The impact 
The proposed settlement land lies between Palestinian-majority East Jerusalem and and Israeli settlement to its east, which would have the effect of almost separating East Jerusalem from the rest of the West Bank. The plan would place more than 3,400 Israeli homes in the heart of land recognized by the international community as illegally occupied. In light of the escalation of violence over the past year, the decision to move forward on the project further sets back efforts for a long-term resolution to the seven-decade-old conflict.

Sept. 13 – UK’s National Grid emergency exercise  

Starting Tuesday, the United Kingdom’s National Grid will hold two days of annual emergency planning exercises amid concerns over winter energy shortages.

What’s happened so far 
The soaring cost of energy due to inflation and Russia’s decision to stop supplying gas to Europe are raising concerns about the possibility of gas shortages this winter in the U.K. The objective of the drills is to demonstrate that the gas industry is prepared in the event of a Network Gas Supply Emergency. National Grid, the British gas and electricity operator, carries out drills annually to ensure the network is ready to act in different emergency case scenarios.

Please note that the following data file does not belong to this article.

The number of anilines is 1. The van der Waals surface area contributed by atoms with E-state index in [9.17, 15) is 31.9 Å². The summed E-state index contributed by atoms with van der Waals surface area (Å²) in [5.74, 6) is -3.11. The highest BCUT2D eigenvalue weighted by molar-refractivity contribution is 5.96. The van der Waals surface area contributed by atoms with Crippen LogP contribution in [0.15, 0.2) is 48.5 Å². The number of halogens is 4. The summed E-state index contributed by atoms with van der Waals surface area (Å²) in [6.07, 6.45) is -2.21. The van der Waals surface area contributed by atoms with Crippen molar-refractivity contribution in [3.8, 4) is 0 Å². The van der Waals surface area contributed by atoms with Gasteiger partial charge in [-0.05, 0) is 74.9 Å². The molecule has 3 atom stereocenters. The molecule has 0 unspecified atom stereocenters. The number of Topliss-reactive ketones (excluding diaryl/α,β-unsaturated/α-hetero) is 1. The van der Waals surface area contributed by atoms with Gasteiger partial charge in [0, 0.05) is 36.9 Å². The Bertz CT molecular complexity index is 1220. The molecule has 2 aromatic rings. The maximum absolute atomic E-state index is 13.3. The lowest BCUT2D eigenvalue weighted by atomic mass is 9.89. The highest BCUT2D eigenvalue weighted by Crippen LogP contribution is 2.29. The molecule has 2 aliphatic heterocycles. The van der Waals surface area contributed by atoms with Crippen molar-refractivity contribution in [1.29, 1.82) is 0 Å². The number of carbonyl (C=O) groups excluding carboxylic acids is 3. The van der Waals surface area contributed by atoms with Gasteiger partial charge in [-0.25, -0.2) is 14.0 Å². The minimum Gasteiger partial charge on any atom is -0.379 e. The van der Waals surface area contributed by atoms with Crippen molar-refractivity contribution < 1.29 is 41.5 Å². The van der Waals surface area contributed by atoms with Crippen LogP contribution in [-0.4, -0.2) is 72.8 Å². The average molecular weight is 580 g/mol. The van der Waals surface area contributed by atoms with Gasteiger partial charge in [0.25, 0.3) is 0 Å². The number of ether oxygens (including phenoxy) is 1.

The impact 
This year, the National Grid announced that it will double the length of the drill, from two to four days, over September and October. Exercises include rationing electricity, so some gas distributors and customers could see an energy reduction during these days. Industry insiders link the length to the severity of the situation, but the government said the drills are “normal preparations” that occur every year. 

Sept. 13 – Twitter whistleblower to meet with Senate panel  

On Tuesday, Former Twitter security head Peiter Zatko will testify before the U.S. Senate Judiciary Committee to discuss the company’s security malpractices. 

What’s happened so far